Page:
Here’s something from my Year 12 days that might b…

Here’s something from my Year 12 days that might be of interest to English teachers and students alike. Our year, the graduating year of 2004, successfully argued that a game (for example, a P.C. game or a console game etc.) was not only a text type, but could be used in an assignment as a supplementary text. I think it could have been the crowning achievement for the Advanced Class there. While originally I was only along for the ride (the ride of debating with my favourite teacher), as of late, I have been wondering if this was a valid argument, and will we see more ‘abstract’ text types in the future? Perhaps.

But of special interest to someone, how long until we see blogs as a text type that are being studied and referenced in high school classrooms? I had to study a diary of someone, write three journals of my own and write ‘opinion pieces’. Aren’t some blogs one, if not all three, of these things? Sure, there exists the fabrication, ‘seriousness’, truthiness, reality and validity element to a blog, but without a doubt there are some serious blogs out there that certainly could be studied, thus ruining the experience of blogs for the next generation, just as English ruined the experience of movies for me.



4 thoughts on “Here’s something from my Year 12 days that might b…

  1. Hear hear! The instructions on the back of toilet duck are also a text type — and excellent toilet reading.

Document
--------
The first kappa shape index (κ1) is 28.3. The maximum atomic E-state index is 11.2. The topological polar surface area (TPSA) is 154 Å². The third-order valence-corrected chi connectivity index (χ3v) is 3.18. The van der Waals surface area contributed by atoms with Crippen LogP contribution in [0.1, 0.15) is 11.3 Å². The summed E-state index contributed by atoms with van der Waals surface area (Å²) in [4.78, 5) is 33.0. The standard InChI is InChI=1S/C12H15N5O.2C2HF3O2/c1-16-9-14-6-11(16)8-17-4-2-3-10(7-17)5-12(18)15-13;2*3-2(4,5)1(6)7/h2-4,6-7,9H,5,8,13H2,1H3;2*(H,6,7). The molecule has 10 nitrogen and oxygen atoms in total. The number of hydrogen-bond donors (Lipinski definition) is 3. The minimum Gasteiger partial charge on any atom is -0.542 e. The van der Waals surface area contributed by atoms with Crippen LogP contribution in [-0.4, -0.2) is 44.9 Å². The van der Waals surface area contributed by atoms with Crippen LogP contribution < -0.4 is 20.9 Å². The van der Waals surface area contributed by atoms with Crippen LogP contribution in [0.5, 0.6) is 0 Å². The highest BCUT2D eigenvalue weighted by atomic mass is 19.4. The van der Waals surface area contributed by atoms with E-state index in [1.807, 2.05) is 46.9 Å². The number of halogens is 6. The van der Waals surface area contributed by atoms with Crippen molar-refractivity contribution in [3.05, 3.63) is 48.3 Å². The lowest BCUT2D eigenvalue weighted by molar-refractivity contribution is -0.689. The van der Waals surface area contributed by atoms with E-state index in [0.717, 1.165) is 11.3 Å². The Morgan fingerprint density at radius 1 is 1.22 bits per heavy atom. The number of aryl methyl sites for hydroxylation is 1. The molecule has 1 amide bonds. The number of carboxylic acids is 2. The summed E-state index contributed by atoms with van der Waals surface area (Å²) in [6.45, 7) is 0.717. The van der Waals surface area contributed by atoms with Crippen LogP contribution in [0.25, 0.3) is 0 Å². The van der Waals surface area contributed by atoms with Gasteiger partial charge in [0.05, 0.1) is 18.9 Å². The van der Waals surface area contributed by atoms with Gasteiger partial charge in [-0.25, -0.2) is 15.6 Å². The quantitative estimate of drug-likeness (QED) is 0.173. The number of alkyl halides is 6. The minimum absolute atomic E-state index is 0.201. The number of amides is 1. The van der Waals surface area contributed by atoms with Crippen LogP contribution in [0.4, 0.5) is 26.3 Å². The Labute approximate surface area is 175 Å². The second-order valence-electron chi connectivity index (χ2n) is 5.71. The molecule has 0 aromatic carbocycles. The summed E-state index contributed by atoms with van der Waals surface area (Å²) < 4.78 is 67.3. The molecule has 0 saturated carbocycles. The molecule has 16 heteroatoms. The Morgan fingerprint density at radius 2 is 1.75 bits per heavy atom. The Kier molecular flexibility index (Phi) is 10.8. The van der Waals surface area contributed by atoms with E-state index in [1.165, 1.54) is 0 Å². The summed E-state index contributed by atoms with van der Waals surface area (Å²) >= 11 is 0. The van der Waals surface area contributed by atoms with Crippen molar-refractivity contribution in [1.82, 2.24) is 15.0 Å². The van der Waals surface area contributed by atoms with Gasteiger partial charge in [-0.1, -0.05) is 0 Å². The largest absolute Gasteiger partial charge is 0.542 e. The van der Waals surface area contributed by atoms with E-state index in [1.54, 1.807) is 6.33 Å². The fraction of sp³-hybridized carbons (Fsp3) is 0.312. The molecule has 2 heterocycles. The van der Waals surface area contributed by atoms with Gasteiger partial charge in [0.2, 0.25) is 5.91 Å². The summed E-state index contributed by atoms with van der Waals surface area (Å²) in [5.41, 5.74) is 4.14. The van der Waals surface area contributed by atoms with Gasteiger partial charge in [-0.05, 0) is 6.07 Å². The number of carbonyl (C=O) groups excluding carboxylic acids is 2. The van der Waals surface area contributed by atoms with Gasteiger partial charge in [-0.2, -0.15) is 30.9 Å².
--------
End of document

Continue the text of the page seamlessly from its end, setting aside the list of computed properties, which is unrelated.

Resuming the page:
2. Blogs are an interesting text type from a linguistic viewpoint because the genre is still evolving. Some blogs are also extremely good texts, though the majority are probably not if you apply value judgements rather than merely descriptive or linguistic ones. English Studies has long been caught between value judgement on the one hand and pure description on the other. In the 60s there was a great stink about the usage status labels 3rd edition of the (real) Webster’s Dictionary along those lines.

    I am old-fashioned enough to give priority to texts (whatever their nature) that exhibit some qualities that make them stand out from others, but pomo enough to recognise the value of taking more than one approach.

    MP’s toilet duck is actually very similar to a question we were posed in an English Honours seminar in 1964: is a literary work in the same order of reality as the back of a Corn Flakes packet? That was long before the much discussed decline of English Studies, and the answer is neither simple nor obvious.

    I would not propose studying blogs instead of Shakespeare, but would certainly favour studying blogs as well as Shakespeare, if for rather different reasons.

  3. In my opinion, being a product of the new syllabus, I would be in favour of studying blogs ahead of studying Shakespeare. What would give you more of an insight and understanding of today’s world more: a blog or Antony and Cleopatra? While Shakespeare does have his place, I still believe that asking kids to want to learn his plays, trying to get them to engage with them etc. is a hard enough task, so why not make it easier by putting his works to be studied in a separate subject or something? And this from someone who loved the English subject at school.

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